Prof Sandeep Chahal develops Butterfly Map of Jalandhar
With an aim to create awareness about the decline in their population, and promote conservation, every year, March 20 is celebrated as World Sparrow Day across the world. Dastak Welfare Council a Jalandhar based NGO had launched Save Sparrows Campaign across Punjab in 2007.
With an aim to create awareness about the decline in their population, and promote conservation, every year, March 20 is celebrated as World Sparrow Day across the world. Dastak Welfare Council a Jalandhar based NGO had launched Save Sparrows Campaign across Punjab in 2007. Prof Sandeep Chahal -Founder President of NGO Dastak Welfare Council-Pioneer in Conservation of Environment Indicator birds in Punjab for the last 16 years has made a Sparrows Distribution Map of Jalandhar last year signifying the sighting and presence of Sparrows( Passer domesticus Indicus) population in Jalandhar and now come up with Butterfly Map of Jalandhar signifying the sighting and presence of Butterflies species in Jalandhar .Prof Sandeep Chahal said, “In our research over the years we have found that the primary diet of almost all the birds is larvae or caterpillars of butterflies and birds feed their juveniles or young ones with it as they are rich source of protein , much needed for their wings growth .” So it is very important to maintain a healthy balance in our ecosystem to maintain a consistent food chain balance by promoting well being of Butterflies species in order to sustain Bird life. Prof Sandeep Chahal with his team did a year round survey of existing butterfly species in Jalandhar and has developed Butterfly Map of Jalandhar which specifies that in most of 5 Sub-Divisions and 11 Blocks of Jalandhar viz Jalnadhar – 1, Jalandhar – 2, Nakodar, Phillaur and Shahkot and 11 Blocks ie Adampur, Bhogpur, Jalandhar-East, Jalandhar-West, Lohian, Mehatpur, Nakodar, Nurmahal, Phillaur, Rurka-Kalan and Shahkot the most commonly found butterfles species are Citrus butterfly eg Lime Butterfly (Papilio demoleus ) and (Common jay (Graphium doson ), Milkweed butterflies eg Plain Tiger (Danaus chrysippus ) , Common Indian crow (Euploea core ) and Common evening brown (Melanitis leda ), Cabbage Butterfles eg Large cabbage white (Pieris brassicae) and cabbage white (Pieris canidia), Brush-footed butterflies eg Lemon pansy (Junonia lemonias ), Peacock pansy ( Junonia almana ), Mottled emigrant (Catopsilia pyranthe ), White orange tip (Ixias marianne), Yellow orange tip (Ixias pyrene) and the great eggfly (Hypolimnas bolina ),etc.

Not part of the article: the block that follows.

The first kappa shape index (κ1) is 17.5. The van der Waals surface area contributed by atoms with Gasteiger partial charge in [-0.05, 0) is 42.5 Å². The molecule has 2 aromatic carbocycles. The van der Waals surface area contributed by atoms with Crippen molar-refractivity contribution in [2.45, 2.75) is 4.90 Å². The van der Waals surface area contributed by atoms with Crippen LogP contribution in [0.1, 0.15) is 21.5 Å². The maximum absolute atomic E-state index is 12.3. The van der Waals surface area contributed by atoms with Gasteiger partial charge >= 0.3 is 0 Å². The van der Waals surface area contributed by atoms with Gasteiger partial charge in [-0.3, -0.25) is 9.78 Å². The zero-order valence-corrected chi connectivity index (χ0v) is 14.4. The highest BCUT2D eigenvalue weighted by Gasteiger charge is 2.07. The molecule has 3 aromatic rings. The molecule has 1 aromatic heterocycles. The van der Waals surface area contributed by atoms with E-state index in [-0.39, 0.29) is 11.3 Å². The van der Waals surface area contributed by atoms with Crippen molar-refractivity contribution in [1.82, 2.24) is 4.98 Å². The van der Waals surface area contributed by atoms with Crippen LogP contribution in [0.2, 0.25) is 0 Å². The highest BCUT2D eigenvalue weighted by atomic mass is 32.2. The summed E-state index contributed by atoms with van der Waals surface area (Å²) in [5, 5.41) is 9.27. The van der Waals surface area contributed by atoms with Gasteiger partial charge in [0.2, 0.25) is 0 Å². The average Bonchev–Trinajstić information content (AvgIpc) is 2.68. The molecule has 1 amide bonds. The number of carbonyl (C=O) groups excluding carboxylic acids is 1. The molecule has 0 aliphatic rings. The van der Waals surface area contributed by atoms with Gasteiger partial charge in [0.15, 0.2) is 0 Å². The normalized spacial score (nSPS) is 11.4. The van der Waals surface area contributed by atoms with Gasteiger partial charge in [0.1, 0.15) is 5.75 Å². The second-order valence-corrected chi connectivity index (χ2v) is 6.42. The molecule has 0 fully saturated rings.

There are 24000 known butterflies species in the world and about 1500 butterflies species are found in India and 142 species of butterflies of 14 families, are found in Punjab with an area of 50,362 sq km of area that has 12 natural wetlands (spread over 8 sq km) and 10 man-made wetlands (147 sq km). Prof Sandeep Chahal goes on to explains that butterfly poachers carry illegal trade of 20 million dollars trade in the world every year. these Butterfly poachers engage young children for Rs150 a day under child labour flouting child labour norms and sell the priced catch at Rs 2000 to Rs 5000 per framed real butterfly which are proudly displayed on the walls of the living rooms by the ignorant upper-class people . Butterflies pollinate about 75 per cent of staple crops in the world and 80 per cent of all flowering plants. The economic value of pollination is about $ 200 billion and butterflies give benefit to all the farmers of 200 billion dollars every year as they are the world’s second best pollinators after honey bees .The importance of butterflies in many ecosystems, however, would seem to support measures designed to restrict their capture and trade. Butterflies make their primary contribution to the environment through pollination. A pair of bird wing butterfly found on Tiger Hill of Jammu and Kashmir is sold at price ranging from $ 2,500 to $ 3,500 in the international market. One butterfly fetches Rs 500 to the poacher. Thailand, Malaysia, Hongkong are the hub of the international trade in butterflies, which are killed and dried to be used in greeting cards, books and other decorative purposes.